## Wentworth & Hills's Exercise Manuals: Geometry, Issue 3 |

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altitude Analysis angle base bisectors centre chord circumference circumscribed construct construct a circle containing cubic cylinder denote described determine diagonals diameter difference distance divide draw drawn equal equidistant equilateral triangle equivalent feet figure Find the area Find the volume formed four frustum given circle given line given point given triangle greater half height hexagon hypotenuse inches inscribed intersection isosceles triangle join legs length line parallel mean meet middle points opposite parallel parallelogram passes perimeter perpendicular plane position problem produced proportional Prove pyramid quadrilateral radii radius ratio rectangle regular regular polygon respectively rhombus right cone right triangle secant segment sides similar solution sphere square square feet straight line surface tangent Theorem third touch transform trapezoid triangle ABC vertex vertices volume wide yards

### Popular passages

Page 79 - To find the locus of a point such that the sum of the squares of its distances from two given points A, B is constant.

Page xxiii - Any two rectangles are to each other as the products of their bases by their altitudes.

Page 6 - A pyramid 15 ft. high has a base containing 169 sq. ft. At what distance from the vertex must a plane be passed parallel to the base so that the section may contain 100 sq.ft.?

Page xiv - The straight line joining the middle points of two sides of a triangle is parallel to the third side, and equal to half of it.

Page 62 - In any triangle, the product of two sides is equal to the square of the bisector of the included angle plus the product of the segments of the third side. Hyp. In A abc, the bisector t divides c into the segments, p and q. To prove ab = t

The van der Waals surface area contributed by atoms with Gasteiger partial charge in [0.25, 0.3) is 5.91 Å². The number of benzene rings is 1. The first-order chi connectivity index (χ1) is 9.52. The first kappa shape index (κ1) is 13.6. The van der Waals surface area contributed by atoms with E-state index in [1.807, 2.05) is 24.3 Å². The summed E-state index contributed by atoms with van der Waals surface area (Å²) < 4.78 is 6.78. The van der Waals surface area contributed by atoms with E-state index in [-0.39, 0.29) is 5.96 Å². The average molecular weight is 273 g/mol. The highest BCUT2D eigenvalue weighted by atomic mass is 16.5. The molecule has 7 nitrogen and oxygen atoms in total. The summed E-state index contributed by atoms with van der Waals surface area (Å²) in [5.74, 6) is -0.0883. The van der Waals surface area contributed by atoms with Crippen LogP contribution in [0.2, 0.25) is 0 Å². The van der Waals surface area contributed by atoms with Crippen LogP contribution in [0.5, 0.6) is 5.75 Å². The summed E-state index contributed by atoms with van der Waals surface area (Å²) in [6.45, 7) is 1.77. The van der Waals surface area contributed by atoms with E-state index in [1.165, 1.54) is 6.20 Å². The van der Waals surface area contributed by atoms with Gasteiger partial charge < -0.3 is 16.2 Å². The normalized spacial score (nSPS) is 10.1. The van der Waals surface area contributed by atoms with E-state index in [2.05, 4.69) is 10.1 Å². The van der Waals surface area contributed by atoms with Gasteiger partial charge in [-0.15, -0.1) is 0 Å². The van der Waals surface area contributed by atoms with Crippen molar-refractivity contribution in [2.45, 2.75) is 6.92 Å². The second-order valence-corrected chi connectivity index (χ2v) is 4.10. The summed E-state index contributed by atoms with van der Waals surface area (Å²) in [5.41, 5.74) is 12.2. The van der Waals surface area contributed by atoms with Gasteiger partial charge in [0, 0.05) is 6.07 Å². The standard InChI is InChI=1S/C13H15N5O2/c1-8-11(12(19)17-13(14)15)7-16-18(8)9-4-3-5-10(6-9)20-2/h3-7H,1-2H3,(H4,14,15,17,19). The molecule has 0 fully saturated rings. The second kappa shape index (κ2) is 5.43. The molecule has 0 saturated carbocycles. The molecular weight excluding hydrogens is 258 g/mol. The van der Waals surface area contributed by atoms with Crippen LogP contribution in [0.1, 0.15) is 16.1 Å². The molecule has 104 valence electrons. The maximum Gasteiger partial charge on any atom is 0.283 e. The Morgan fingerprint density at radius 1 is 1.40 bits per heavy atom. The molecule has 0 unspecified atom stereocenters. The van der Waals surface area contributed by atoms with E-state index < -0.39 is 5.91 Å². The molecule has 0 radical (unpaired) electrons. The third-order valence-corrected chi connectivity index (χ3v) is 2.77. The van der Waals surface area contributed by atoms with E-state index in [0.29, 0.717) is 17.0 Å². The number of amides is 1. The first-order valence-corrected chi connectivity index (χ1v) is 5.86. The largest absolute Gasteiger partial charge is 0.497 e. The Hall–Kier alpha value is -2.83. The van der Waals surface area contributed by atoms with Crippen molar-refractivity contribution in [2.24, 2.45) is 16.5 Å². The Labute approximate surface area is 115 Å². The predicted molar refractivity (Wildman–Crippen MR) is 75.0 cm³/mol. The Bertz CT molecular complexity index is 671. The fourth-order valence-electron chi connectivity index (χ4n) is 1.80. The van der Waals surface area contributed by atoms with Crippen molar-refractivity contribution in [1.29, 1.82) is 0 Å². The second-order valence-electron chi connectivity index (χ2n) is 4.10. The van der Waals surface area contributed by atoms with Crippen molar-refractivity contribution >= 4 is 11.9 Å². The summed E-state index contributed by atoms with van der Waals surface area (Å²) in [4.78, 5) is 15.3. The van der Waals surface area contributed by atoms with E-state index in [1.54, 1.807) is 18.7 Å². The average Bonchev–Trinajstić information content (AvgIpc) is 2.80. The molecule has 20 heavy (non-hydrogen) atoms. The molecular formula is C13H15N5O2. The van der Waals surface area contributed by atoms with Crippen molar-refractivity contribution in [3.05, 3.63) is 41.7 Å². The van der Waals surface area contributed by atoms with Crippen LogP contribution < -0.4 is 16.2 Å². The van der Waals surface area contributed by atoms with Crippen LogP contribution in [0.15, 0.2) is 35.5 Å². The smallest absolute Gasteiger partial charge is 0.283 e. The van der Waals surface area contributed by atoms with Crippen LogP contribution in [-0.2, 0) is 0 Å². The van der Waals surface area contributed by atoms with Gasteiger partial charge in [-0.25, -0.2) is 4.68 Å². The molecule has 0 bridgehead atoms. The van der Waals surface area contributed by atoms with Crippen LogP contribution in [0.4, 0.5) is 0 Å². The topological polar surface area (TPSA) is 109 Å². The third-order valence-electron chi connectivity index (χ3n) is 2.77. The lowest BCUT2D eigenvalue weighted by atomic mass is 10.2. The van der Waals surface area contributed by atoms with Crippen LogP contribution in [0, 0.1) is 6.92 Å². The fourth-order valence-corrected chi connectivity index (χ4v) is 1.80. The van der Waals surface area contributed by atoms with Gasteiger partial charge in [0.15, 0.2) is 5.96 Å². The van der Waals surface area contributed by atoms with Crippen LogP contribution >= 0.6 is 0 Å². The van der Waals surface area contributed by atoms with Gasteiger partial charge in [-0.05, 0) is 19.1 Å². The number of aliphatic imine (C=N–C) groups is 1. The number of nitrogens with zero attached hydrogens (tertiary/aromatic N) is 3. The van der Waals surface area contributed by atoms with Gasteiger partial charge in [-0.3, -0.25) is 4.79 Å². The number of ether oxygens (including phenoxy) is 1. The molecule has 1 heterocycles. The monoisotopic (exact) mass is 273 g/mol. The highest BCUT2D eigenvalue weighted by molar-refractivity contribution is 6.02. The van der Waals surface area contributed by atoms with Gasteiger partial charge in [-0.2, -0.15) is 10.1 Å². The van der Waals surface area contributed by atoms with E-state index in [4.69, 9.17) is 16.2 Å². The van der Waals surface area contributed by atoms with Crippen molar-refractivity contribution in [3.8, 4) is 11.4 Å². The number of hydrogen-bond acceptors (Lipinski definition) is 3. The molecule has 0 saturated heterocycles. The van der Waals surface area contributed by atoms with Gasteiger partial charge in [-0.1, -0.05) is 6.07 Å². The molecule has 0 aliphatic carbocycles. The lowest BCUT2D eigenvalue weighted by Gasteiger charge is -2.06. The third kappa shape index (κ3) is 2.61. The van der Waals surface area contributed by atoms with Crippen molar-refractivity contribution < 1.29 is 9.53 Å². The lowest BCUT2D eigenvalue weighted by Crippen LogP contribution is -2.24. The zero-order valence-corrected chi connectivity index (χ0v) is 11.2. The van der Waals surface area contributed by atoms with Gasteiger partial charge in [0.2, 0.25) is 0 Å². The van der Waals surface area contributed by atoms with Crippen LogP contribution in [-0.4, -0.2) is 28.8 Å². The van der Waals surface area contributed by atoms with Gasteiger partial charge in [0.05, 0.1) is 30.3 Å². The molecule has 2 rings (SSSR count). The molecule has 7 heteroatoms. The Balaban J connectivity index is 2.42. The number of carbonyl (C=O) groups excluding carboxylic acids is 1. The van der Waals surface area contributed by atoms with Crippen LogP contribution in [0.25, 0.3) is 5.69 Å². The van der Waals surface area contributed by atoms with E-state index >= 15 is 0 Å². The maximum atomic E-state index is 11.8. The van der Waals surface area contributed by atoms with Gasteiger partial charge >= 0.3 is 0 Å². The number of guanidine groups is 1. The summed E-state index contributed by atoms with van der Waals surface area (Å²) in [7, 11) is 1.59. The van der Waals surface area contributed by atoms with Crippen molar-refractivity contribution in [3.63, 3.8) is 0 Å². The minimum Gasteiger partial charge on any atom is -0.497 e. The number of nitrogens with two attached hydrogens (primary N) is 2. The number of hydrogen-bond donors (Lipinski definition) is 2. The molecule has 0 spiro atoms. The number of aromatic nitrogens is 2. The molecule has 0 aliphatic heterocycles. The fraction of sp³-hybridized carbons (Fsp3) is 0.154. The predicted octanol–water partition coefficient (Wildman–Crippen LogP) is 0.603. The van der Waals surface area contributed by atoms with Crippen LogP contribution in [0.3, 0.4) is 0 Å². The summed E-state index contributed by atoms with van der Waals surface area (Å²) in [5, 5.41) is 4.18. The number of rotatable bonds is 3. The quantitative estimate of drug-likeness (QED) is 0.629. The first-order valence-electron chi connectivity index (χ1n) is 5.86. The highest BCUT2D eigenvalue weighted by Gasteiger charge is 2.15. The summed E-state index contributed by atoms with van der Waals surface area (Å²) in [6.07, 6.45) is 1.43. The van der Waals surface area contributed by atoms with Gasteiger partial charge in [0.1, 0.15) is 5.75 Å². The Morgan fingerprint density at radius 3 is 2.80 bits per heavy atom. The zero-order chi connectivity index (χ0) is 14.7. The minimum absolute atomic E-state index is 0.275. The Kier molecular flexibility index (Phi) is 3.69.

Page 81 - OP= 4 inches, r = 4 inches. 16. To find the locus of points from which two given circles will be seen under equal angles. Show that the distances from any point in the locus to the centres of the two circles are as the radii of the circles; this reduces the problem to Ex. 12. 17. To find the locus of the points from which a given straight line is seen under a given angle. 18. To find the locus of the vertex of a triangle, having given the base and the ratio of the other two sides. 19. To find the...

Page xxiii - AREAS. 175. Definitions. Equivalent figures, area of a figure, units of area, transformation of a figure. 176. Theorem. Two rectangles having equal bases are to each other as their altitudes; and two rectangles having equal altitudes are to each other as their bases. 177. Theorem. Any two rectangles are to each other as the products of their bases and altitudes. 178. Theorem. Area of a rectangle = base X altitude. 179. Theorem. Area of a square = square of one side. 180. Theorem. Area of a parallelogram...

Page xiv - A straight line drawn parallel to the base of a triangle, bisecting one of the sides, bisects the other also ; and the part intercepted between the two sides is equal to half the base. 72. Theorem. The median of a trapezoid is' parallel to the bases and equal to half their sum. 73. Theorem. Equidistant parallels divide every secant into equal parts. BOOK II. THE CIRCLE. THE CIRCLE AND STRAIGHT LINES. 74. Definitions. Circumference, circle, radius, diameter, arc, chord, semi-circumference, segment,...

Page 33 - A cone, whose slant height is equal to the diameter of its base, is inscribed in a given sphere, and a similar cone is circumscribed about the same sphere.

Page xiv - An isosceles trapezoid is a trapezoid whose non-parallel sides are equal. A pair of angles including only one of the parallel sides is called a pair of base angles. Pairs of base angles The median of a trapezoid is parallel to the bases and equal to onehalf their sum.